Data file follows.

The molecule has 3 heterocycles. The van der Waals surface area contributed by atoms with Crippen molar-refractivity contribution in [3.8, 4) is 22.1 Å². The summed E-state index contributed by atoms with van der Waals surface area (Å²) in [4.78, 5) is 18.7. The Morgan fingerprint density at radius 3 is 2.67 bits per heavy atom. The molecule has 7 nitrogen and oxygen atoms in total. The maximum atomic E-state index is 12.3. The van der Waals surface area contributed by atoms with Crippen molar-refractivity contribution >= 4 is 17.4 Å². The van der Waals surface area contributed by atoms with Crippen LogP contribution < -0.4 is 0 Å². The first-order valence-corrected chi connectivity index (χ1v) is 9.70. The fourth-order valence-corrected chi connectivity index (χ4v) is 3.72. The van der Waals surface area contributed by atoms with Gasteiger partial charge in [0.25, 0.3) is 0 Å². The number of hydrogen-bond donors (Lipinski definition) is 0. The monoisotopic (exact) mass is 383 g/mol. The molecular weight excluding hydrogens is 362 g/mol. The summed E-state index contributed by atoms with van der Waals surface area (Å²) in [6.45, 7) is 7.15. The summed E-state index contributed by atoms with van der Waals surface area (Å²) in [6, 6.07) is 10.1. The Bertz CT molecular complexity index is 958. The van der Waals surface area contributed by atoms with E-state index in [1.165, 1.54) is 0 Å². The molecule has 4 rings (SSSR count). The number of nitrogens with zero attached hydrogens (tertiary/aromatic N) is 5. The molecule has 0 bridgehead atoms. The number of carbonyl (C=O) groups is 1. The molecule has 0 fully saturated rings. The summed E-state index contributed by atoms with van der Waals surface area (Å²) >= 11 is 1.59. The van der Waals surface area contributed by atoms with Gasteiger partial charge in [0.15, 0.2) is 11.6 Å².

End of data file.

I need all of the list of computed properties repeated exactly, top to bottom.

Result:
The molecule has 3 heterocycles. The van der Waals surface area contributed by atoms with Crippen molar-refractivity contribution in [3.8, 4) is 22.1 Å². The summed E-state index contributed by atoms with van der Waals surface area (Å²) in [4.78, 5) is 18.7. The Morgan fingerprint density at radius 3 is 2.67 bits per heavy atom. The molecule has 7 nitrogen and oxygen atoms in total. The maximum atomic E-state index is 12.3. The van der Waals surface area contributed by atoms with Crippen molar-refractivity contribution >= 4 is 17.4 Å². The van der Waals surface area contributed by atoms with Crippen LogP contribution < -0.4 is 0 Å². The first-order valence-corrected chi connectivity index (χ1v) is 9.70. The fourth-order valence-corrected chi connectivity index (χ4v) is 3.72. The van der Waals surface area contributed by atoms with Gasteiger partial charge in [0.25, 0.3) is 0 Å². The number of hydrogen-bond donors (Lipinski definition) is 0. The monoisotopic (exact) mass is 383 g/mol. The molecular weight excluding hydrogens is 362 g/mol. The summed E-state index contributed by atoms with van der Waals surface area (Å²) in [6.45, 7) is 7.15. The summed E-state index contributed by atoms with van der Waals surface area (Å²) in [6, 6.07) is 10.1. The Bertz CT molecular complexity index is 958. The van der Waals surface area contributed by atoms with E-state index in [1.165, 1.54) is 0 Å². The molecule has 4 rings (SSSR count). The number of nitrogens with zero attached hydrogens (tertiary/aromatic N) is 5. The molecule has 0 bridgehead atoms. The number of carbonyl (C=O) groups is 1. The molecule has 0 fully saturated rings. The summed E-state index contributed by atoms with van der Waals surface area (Å²) >= 11 is 1.59. The van der Waals surface area contributed by atoms with Gasteiger partial charge in [0.15, 0.2) is 11.6 Å².